Cellular and Molecular Neurobiology

, Volume 11, Issue 5, pp 497–509

Cellular distribution ofl-glutamate decarboxylase (GAD) andγ-aminobutyric acidA (GABAA) receptor mRNAs in the retina

  • Nicholas C. Brecha
  • Catia Sternini
  • Martin F. Humphrey
Article

Summary

  1. 1.

    γ-Aminobutyric acid (GABA), a major inhibitory transmitter of the vertebrate retina, is synthesized from glutamate byl-glutamate decarboxylase (GAD) and mediates neuronal inhibition at GABAA receptors. GAD consists of two distinct molecular forms, GAD65 and GAD67, which have similar distribution patterns in the nervous system (Feldblumet al., 1990; Erlander and Tobin, 1991). GABAA receptors are composed of several distinct polypeptide subunits, of which the GABAAα1 variant has a particularly extensive and widespread distribution in the nervous system. The aim of this study was to determine the cellular localization patterns of GAD and GABAAα1 receptor mRNAs to define GABA- and GABAA receptor-synthesizing neurons in the rat retina.

     
  2. 2.

    GAD and GABAAα1 mRNAs were localized in retinal neurons byin situ hybridization histochemistry with35S-labeled antisense RNA probes complementary to GAD67 and GABAAα1 mRNAs.

     
  3. 3.

    The majority of neurons expressing GAD67 mRNA is located in the proximal inner nuclear layer (INL) and ganglion cell layer (GCL). Occasional GAD67 mRNA-containing neurons are present in the inner plexiform layer. Labeled neurons are not found in the distal INL or in the outer nuclear layer (ONL).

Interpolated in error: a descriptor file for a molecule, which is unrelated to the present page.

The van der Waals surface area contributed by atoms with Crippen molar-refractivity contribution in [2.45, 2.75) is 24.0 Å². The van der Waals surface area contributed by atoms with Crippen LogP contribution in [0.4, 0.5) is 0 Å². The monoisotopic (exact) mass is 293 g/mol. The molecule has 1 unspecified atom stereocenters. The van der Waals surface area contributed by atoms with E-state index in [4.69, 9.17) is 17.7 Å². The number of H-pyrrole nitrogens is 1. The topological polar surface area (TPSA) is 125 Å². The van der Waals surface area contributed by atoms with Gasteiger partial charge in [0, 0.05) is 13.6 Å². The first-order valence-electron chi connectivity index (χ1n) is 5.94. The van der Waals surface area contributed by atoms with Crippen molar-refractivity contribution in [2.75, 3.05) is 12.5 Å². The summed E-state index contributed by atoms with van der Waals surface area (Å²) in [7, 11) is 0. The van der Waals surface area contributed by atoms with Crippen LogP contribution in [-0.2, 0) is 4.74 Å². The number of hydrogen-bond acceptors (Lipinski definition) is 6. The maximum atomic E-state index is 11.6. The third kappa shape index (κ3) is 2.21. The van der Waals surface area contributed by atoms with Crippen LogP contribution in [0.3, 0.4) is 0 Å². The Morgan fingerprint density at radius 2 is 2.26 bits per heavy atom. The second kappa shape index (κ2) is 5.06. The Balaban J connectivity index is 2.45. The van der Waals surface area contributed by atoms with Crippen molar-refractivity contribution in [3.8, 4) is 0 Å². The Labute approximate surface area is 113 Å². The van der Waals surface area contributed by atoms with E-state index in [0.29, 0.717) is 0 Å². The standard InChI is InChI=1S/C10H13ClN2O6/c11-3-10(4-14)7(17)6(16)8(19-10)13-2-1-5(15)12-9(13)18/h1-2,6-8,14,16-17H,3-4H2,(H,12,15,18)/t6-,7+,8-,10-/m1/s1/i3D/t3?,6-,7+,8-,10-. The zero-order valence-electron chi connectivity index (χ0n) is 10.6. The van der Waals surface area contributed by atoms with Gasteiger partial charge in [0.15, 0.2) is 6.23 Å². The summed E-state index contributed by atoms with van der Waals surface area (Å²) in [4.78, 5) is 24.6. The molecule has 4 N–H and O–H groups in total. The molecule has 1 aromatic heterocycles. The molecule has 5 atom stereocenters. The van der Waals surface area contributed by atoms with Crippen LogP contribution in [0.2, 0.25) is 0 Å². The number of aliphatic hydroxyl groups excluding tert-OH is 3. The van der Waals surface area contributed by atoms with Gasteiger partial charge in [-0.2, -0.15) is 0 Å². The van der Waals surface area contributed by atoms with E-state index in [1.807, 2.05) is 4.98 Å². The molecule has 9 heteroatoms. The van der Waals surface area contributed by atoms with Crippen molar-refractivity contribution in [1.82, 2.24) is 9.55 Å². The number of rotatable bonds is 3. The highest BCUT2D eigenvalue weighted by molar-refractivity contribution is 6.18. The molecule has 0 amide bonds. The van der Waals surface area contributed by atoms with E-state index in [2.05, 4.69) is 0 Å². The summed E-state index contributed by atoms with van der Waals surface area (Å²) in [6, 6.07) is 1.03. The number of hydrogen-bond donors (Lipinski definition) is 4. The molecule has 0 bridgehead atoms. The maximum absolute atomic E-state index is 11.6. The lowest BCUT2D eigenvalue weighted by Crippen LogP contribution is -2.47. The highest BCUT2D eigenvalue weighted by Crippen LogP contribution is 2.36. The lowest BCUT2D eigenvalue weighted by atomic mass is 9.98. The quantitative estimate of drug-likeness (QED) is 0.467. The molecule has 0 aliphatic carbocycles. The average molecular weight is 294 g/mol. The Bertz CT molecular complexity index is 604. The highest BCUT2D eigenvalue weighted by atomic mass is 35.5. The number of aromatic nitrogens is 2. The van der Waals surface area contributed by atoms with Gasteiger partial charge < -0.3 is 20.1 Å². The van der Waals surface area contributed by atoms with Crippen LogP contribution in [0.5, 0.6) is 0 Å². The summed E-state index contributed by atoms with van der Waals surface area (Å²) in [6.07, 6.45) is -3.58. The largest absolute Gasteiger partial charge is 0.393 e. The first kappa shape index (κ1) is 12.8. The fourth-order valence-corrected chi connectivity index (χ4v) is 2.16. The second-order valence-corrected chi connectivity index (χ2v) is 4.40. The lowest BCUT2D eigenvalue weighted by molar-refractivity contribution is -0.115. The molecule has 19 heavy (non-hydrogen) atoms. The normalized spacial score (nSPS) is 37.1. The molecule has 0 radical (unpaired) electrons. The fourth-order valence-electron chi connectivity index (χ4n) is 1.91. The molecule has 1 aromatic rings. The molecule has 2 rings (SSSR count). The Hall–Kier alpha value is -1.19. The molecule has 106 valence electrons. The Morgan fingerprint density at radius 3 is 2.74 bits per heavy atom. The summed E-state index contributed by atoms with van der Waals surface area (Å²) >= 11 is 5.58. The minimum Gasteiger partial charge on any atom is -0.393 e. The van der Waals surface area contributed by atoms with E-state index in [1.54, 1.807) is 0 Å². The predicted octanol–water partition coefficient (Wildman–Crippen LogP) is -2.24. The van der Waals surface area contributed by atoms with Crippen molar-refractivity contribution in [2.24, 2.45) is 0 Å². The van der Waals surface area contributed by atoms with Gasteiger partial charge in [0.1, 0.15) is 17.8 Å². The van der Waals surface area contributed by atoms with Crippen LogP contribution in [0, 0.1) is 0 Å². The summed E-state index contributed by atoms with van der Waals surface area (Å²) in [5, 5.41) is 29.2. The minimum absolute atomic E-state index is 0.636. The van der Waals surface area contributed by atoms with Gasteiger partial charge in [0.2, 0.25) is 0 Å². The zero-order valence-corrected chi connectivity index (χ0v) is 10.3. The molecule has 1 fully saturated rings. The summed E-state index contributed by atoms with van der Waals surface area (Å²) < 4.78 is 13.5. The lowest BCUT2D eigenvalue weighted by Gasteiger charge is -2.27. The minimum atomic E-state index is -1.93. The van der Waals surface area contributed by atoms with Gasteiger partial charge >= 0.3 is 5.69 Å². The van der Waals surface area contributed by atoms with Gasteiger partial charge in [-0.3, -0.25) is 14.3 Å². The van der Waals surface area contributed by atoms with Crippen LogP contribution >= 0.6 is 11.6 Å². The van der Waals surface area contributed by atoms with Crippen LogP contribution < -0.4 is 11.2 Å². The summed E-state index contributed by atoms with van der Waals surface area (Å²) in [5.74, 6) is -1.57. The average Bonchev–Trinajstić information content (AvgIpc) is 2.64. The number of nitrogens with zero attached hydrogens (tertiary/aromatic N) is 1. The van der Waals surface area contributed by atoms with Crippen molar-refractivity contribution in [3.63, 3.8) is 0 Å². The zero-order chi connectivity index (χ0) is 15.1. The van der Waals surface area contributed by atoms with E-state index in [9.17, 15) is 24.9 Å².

4. 4.

    GABAAα1 mRNA is expressed by neurons distributed to all regions of the INL. Some discretely labeled cells are present in the GCL. Labeled cells are not observed in the ONL.

     
  5. 5.

    The distribution of GAD67 mRNA demonstrates that numerous amacrine cells (conventional, interstitial, and displaced) and perhaps interplexiform cells synthesize GABA. These cells are likely to employ GABA as a neurotransmitter.

     
  6. 6.

    The distribution of GABAAα1 mRNA indicates that bipolar, amacrine, and perhaps ganglion cells express GABAA receptors having anα1 polypeptide subunit, suggesting that GABA acts directly upon these cells.

     

Key words

in situ hybridization histochemistry γ-aminobutyric acid l-glutamate decarboxylase bipolar cells amacrine cells 

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Copyright information

© Plenum Publishing Corporation 1991

Authors and Affiliations

  • Nicholas C. Brecha
    • 1
    • 2
    • 3
    • 4
    • 5
    • 6
  • Catia Sternini
    • 1
    • 3
    • 4
    • 6
  • Martin F. Humphrey
    • 7
    • 8
  1. 1.Department of MedicineUCLALos AngelesUSA
  2. 2.Department of Anatomy and Cell BiologyUCLA School of Medicine, UCLALos AngelesUSA
  3. 3.CUREUCLA School of Medicine, UCLALos AngelesUSA
  4. 4.Brain Research InstituteUCLA School of Medicine, UCLALos AngelesUSA
  5. 5.Jules Stein Eye InstituteUCLA School of Medicine, UCLALos AngelesUSA
  6. 6.Veterans Administration Medical Center-West Los AngelesLos AngelesUSA
  7. 7.Department of PsychologyQueen Elizabeth II Medical CentreNedlandsAustralia
  8. 8.Queen Elizabeth II Medical CentreUniversity of Western Australia and Lions Eye InstituteNedlandsAustralia
  9. 9.VAMC West Los AngelesLos AngelesUSA

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